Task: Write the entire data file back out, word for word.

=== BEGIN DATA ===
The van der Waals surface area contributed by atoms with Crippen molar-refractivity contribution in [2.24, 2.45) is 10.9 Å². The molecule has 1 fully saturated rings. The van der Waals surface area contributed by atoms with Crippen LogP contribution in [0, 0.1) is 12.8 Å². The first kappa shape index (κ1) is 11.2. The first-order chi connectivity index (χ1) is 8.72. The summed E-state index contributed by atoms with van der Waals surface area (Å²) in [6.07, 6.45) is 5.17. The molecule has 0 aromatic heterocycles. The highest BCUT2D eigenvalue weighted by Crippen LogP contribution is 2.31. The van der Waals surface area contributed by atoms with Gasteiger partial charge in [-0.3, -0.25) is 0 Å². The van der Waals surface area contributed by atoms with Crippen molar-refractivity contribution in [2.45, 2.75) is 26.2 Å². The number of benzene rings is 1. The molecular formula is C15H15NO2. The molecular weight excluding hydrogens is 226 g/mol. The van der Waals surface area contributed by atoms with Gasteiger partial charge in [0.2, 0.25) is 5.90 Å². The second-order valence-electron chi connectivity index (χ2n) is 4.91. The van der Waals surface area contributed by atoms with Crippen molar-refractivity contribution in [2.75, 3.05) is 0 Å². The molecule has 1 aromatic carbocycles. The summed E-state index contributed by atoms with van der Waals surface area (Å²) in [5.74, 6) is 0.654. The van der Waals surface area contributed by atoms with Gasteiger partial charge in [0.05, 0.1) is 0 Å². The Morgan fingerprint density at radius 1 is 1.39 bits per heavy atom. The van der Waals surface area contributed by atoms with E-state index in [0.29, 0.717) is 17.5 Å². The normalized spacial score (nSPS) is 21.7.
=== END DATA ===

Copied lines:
The van der Waals surface area contributed by atoms with Crippen molar-refractivity contribution in [2.24, 2.45) is 10.9 Å². The molecule has 1 fully saturated rings. The van der Waals surface area contributed by atoms with Crippen LogP contribution in [0, 0.1) is 12.8 Å². The first kappa shape index (κ1) is 11.2. The first-order chi connectivity index (χ1) is 8.72. The summed E-state index contributed by atoms with van der Waals surface area (Å²) in [6.07, 6.45) is 5.17. The molecule has 0 aromatic heterocycles. The highest BCUT2D eigenvalue weighted by Crippen LogP contribution is 2.31. The van der Waals surface area contributed by atoms with Gasteiger partial charge in [-0.3, -0.25) is 0 Å². The van der Waals surface area contributed by atoms with Crippen molar-refractivity contribution in [2.45, 2.75) is 26.2 Å². The number of benzene rings is 1. The molecular formula is C15H15NO2. The molecular weight excluding hydrogens is 226 g/mol. The van der Waals surface area contributed by atoms with Gasteiger partial charge in [0.2, 0.25) is 5.90 Å². The second-order valence-electron chi connectivity index (χ2n) is 4.91. The van der Waals surface area contributed by atoms with Crippen molar-refractivity contribution in [2.75, 3.05) is 0 Å². The molecule has 1 aromatic carbocycles. The summed E-state index contributed by atoms with van der Waals surface area (Å²) in [5.74, 6) is 0.654. The van der Waals surface area contributed by atoms with Gasteiger partial charge in [0.05, 0.1) is 0 Å². The Morgan fingerprint density at radius 1 is 1.39 bits per heavy atom. The van der Waals surface area contributed by atoms with E-state index in [0.29, 0.717) is 17.5 Å². The normalized spacial score (nSPS) is 21.7.